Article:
"All Pashmina is cashmere... but not all cashmere is Pashmina"
From Pashm to Pashmina
The name Pashmina has its roots in the term PASHM, which originated in the Farsi language. Pashm is the cashmere fibre that grows naturally under the winter coat of endemic animals in Upper Asia.
The most sought-after is that of the Changthangi goat from Changthang's Transhimalayan region. The nomadic Changpa herders have been raising them for centuries.
The two most important criteria for determining the quality of pashmina are the finesse and the length.
Finally, colour also plays a major role. White is the most popular. However, it does not have a direct impact on the quality of the finished product.
It should be noted that the length and fineness of the pashm fibre is dependent on the climatic conditions in the goats' natural habitat. Thus, the more extreme the conditions, the denser and more compact the fleece will be. The result is a longer and finer fibre and, ultimately, a pashmina of better quality.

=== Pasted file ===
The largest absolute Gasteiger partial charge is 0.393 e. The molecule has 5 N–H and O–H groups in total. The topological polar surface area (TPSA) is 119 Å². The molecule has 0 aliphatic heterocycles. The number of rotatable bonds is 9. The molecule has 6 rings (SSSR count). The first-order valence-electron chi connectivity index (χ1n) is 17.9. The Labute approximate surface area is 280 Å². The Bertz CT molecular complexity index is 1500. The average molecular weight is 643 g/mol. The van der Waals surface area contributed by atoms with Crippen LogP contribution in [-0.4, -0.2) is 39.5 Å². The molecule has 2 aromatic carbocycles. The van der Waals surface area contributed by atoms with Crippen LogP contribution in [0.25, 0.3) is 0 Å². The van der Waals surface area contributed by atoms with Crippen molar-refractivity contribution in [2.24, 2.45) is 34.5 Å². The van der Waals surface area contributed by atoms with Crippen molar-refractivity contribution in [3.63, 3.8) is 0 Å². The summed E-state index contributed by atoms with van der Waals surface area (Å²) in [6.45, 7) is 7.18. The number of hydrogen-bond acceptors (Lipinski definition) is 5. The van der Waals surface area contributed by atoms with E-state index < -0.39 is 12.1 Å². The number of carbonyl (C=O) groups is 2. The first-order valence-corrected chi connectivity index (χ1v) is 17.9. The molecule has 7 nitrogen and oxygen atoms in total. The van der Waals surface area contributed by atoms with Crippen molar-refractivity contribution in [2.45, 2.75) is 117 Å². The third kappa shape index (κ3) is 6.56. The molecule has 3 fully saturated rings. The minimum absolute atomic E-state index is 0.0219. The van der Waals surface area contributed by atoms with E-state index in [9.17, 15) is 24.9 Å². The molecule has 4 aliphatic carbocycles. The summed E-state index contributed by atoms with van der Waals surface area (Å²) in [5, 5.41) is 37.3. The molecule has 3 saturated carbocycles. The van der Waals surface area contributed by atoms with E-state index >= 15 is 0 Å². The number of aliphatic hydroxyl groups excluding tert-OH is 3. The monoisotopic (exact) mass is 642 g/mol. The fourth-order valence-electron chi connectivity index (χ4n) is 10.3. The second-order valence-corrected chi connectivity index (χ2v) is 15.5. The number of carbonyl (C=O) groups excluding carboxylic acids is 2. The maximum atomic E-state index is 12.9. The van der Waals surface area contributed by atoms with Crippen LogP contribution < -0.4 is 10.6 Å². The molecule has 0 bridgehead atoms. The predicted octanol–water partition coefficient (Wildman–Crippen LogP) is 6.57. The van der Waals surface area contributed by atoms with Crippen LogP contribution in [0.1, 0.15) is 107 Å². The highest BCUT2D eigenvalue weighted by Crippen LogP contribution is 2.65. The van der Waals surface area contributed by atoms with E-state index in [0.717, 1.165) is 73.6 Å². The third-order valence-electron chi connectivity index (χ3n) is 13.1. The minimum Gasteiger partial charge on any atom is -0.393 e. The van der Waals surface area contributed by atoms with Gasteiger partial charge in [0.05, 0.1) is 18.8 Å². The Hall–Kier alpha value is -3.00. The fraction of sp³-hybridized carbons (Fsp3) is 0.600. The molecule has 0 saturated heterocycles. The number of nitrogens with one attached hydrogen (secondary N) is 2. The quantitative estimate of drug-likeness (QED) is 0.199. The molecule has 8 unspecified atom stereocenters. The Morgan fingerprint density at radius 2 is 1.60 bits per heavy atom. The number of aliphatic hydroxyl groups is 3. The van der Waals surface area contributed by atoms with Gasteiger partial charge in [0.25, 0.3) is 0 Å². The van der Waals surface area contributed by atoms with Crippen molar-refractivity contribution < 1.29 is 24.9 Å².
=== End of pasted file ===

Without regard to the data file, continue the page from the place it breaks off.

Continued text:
The diameter of natural fibres is expressed in microns.
While the average human hair measures about 70 microns, the pashminameasures between 12 and 15 microns.
The length of the fibre is also fundamental. The longer the fibre, the softer and silkier the finished product will be.
While the length of conventional cashmere fibre varies on average between 3.5 and 5 cm, the length required by the spinners of pashmina is at least 6 cm.
The artisans of the Kashmir Valley attach particular importance to the colour white.
Indeed, the latter is the most popular because of its ease of tinting.
Other natural colours of pashm are beige, brown and grey.
Unlike the "fineness" and "length" of the fibre, the colour has no impact on the quality of the finished product.
Pashmina & Shahtoosh
In the past, the most sought-after Kashemiri shawls were woven from the pashm of the Chiru antelope.
This species offers a cashmere fibre known as shahtoosh.
In short, one of the finest natural fibres ever woven by man (9 to 11 microns!).
Unfortunately, the Chiru Antelope cannot be domesticated!
Therefore, in order to obtain its precious pashm, it was necessary to slaughter the animal. This had devastating consequences for their population.
During the first half of the 20th century, the number of Chiru Antelopes exceeded one million, by 1960 their number had dropped to about 100,000.
Consequently, in 1979, the Chiru Antelope was listed in Appendix 1 of the International Convention on Trade in Endangered Species of Wild Fauna and Flora.
Since then, trade in shahtoosh and all its derivatives has been strictly forbidden and heavily sanctioned.